TECOSIM has brought responsibilities for alternative drive systems and autonomous driving together under one department to provide an even better response to the changes in the automotive and transport sector. Mark Gevers is the person taking overall responsibility for this department. We spoke to the electric car enthusiast.
Mr Gevers, the automotive industry will change radically over the coming years as a result of electrification, digital networking, autonomous driving and new mobility services. How is TECOSIM prepared for this change?
First of all, I don't like the term "electrification". That sounds as if we're talking about converting existing products. We need to rethink the electric car from the ground up, in the same way that we did with StreetScooter and are doing with a few start-ups. We have worked on projects with these new players and with our long-standing partners, acquiring experience on how to design and construct electric cars of extremely different sizes and types. In the field of digital networking, we have founded the start-up IoT Venture GmbH as part of the holding company mind venture AG. This start-up has established presence on new markets with its products and ideas for the Internet of Things. In the field of autonomous driving, we focus on driving scenario simulation based on real-life conditions.
Virtually every automotive manufacturer has launched electric vehicle model offensives. How does this reflect in TECOSIM's development projects?
When it comes to such vehicle manufacturers, we almost exclusively manage projects involving a battery electric drive. Some OEMs haven't got to this stage yet and are cautious about awarding projects. They are waiting to see what happens – but I ask myself what they are waiting for. The technology of the present and near future is evident: the battery electric drive.
What does the new world of e-mobility mean for TECOSIM in particular?
The differences in the existing disciplines of crash/safety and statics/dynamics are not huge. Additional requirements need to be taken into account regarding the battery. On the other side of the coin, the design is easier to create if we look at typical frontal crashes. There is more scope. CAE is the right method to evaluate ideas. In the case of statics and dynamics, there is a greater focus on NVH and acoustics requirements. We'll need to deal with acoustic phenomena in particular. We're currently starting a combined research project to evaluate sound qualities with a piano manufacturer. One thing that's completely new for us and our clients is virtual analysis of powertrains. I consider everything I've seen on the subject at seminars and in publications to date as inadequate. We must be capable of predicting and configuring a battery electric powertrain's behaviour. This is particularly true for high-performance products CAE is the tool of choice in this respect.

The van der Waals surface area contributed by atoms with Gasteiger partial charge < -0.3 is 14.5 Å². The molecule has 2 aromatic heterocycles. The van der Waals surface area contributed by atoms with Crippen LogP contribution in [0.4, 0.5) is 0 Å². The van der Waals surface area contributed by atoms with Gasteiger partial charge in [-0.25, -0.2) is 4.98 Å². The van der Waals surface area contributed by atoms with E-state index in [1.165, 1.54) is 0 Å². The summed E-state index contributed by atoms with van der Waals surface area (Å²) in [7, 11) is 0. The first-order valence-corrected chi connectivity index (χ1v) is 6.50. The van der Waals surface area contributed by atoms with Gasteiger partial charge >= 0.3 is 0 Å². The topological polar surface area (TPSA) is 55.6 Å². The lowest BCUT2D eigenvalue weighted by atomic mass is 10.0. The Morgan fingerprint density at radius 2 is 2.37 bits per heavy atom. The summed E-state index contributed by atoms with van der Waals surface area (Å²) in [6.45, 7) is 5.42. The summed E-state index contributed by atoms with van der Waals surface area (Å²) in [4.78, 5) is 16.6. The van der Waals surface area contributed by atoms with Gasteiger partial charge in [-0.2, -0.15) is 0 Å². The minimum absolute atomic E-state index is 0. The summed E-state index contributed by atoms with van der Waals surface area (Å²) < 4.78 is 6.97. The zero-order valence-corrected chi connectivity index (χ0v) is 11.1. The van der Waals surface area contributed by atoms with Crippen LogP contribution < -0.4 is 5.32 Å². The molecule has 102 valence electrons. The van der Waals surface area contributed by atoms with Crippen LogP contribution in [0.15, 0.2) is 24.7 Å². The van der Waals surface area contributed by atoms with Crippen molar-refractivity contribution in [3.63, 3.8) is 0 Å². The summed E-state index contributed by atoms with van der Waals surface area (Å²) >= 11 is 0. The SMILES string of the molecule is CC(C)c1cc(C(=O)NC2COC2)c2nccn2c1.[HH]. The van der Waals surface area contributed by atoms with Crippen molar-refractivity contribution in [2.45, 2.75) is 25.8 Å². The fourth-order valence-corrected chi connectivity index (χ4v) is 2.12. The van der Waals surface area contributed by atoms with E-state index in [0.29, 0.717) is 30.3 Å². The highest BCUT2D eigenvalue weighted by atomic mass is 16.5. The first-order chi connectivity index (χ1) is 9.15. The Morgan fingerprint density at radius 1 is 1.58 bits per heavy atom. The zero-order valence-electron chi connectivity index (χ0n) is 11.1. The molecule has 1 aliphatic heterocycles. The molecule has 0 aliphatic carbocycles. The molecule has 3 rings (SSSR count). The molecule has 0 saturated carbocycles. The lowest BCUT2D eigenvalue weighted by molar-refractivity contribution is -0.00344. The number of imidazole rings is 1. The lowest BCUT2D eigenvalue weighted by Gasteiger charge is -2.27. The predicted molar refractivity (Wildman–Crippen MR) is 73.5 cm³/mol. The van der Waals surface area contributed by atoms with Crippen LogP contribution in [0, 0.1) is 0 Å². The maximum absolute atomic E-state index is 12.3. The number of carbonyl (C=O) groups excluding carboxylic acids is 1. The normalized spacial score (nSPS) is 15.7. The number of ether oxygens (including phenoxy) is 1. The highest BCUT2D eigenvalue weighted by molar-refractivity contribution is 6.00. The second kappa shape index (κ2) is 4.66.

What vision do you personally have of the future of mobility?
I believe the transition to purely electric vehicles will be much faster than most people think. We'll see hardly any combustion engines in new vehicles by 2025. However, autonomous driving will cause much greater upheaval. I also expect its use to spread rapidly. Waymo (editor: formerly Google Auto) started its commercial operations in Phoenix, Arizona in early December 2018. The IT sector is carrying out development in this field at a rate which is beyond compare with that within the automotive industry. In the future, we'll buy mobility instead of cars. Of that I am sure. This will also include different levels of comfort. I think that we'll see great diversification and personalisation of mobility services. We need to be clear that autonomous driving will provide solutions which not only call the use of conventional taxis and your own car into question, but also the way public transport is used.
What drive concept do you think will dominate and why?
In the short and medium term, BEVs, i.e. cars with a battery electric powertrain. It's irrelevant whether a solid-state battery or liquid electrolyte is used for vehicle development initially. Many in the German automotive industry are focusing on fuel cells, but they're currently still too complex and inefficient. They might win through in the long term, but lithium ion batteries predominate at the moment.
What other client projects has TECOSIM implemented in the field of electric mobility?
Among other things, we've handled side impact for the BMW i3 and the e-drive for the AMG SLS plus we were responsible for the overall design of the StreetScooter Work. Obviously, we're not permitted to talk about any ongoing projects. However, our cooperation with e.GO is common knowledge. We're developing products such as the E.GO Life for the company.
How can TECOSIM keep ahead of competitors in development projects for electric vehicles?
Expertise counts for a lot. We're also full of enthusiasm. Look at it this way: our competitors arrive at meetings in a large, expensive petrol guzzler. I come in an electric car. I know what I'm talking about – not only with regard to development, but also as a user. I've been using an electric car exclusively for five years and have now driven 200,000 km. There are one or two products which wouldn't have come onto the market if I hadn't been involved. This experience obviously helps to build up development expertise in-house too.
Thank you for talking to us, Mr Gevers.
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